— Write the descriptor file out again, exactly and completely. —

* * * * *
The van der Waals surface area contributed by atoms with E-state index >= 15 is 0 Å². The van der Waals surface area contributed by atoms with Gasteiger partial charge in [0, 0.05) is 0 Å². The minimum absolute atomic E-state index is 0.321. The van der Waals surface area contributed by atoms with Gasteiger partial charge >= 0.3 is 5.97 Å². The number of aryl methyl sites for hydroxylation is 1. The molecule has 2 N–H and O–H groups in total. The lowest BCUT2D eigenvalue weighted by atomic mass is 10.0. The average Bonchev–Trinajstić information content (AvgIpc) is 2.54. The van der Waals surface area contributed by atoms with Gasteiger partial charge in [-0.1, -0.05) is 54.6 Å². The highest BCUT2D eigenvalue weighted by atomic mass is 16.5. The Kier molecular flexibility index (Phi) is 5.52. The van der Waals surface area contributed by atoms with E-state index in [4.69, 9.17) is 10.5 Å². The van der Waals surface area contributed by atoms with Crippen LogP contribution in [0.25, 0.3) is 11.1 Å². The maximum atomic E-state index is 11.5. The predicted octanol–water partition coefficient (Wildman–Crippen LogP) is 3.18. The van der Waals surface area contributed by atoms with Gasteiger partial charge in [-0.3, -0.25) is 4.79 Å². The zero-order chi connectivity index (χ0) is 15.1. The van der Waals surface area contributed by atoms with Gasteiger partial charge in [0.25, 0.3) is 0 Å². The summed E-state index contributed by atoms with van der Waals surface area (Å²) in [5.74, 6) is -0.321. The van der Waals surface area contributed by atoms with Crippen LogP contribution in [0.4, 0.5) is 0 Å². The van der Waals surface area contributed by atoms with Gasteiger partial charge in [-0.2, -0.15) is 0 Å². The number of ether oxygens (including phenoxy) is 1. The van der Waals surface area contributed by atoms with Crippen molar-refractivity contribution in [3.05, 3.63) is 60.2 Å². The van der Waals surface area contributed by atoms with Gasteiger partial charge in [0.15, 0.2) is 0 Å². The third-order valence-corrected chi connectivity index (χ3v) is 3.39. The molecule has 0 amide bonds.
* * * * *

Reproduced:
The van der Waals surface area contributed by atoms with E-state index >= 15 is 0 Å². The van der Waals surface area contributed by atoms with Gasteiger partial charge in [0, 0.05) is 0 Å². The minimum absolute atomic E-state index is 0.321. The van der Waals surface area contributed by atoms with Gasteiger partial charge >= 0.3 is 5.97 Å². The number of aryl methyl sites for hydroxylation is 1. The molecule has 2 N–H and O–H groups in total. The lowest BCUT2D eigenvalue weighted by atomic mass is 10.0. The average Bonchev–Trinajstić information content (AvgIpc) is 2.54. The van der Waals surface area contributed by atoms with Gasteiger partial charge in [-0.1, -0.05) is 54.6 Å². The highest BCUT2D eigenvalue weighted by atomic mass is 16.5. The Kier molecular flexibility index (Phi) is 5.52. The van der Waals surface area contributed by atoms with E-state index in [4.69, 9.17) is 10.5 Å². The van der Waals surface area contributed by atoms with Crippen LogP contribution in [0.25, 0.3) is 11.1 Å². The maximum atomic E-state index is 11.5. The predicted octanol–water partition coefficient (Wildman–Crippen LogP) is 3.18. The van der Waals surface area contributed by atoms with Gasteiger partial charge in [-0.3, -0.25) is 4.79 Å². The zero-order chi connectivity index (χ0) is 15.1. The van der Waals surface area contributed by atoms with Gasteiger partial charge in [0.25, 0.3) is 0 Å². The summed E-state index contributed by atoms with van der Waals surface area (Å²) in [5.74, 6) is -0.321. The van der Waals surface area contributed by atoms with Crippen LogP contribution in [0.4, 0.5) is 0 Å². The van der Waals surface area contributed by atoms with Gasteiger partial charge in [-0.2, -0.15) is 0 Å². The number of ether oxygens (including phenoxy) is 1. The van der Waals surface area contributed by atoms with Crippen molar-refractivity contribution in [3.05, 3.63) is 60.2 Å². The van der Waals surface area contributed by atoms with Gasteiger partial charge in [0.15, 0.2) is 0 Å². The third-order valence-corrected chi connectivity index (χ3v) is 3.39. The molecule has 0 amide bonds.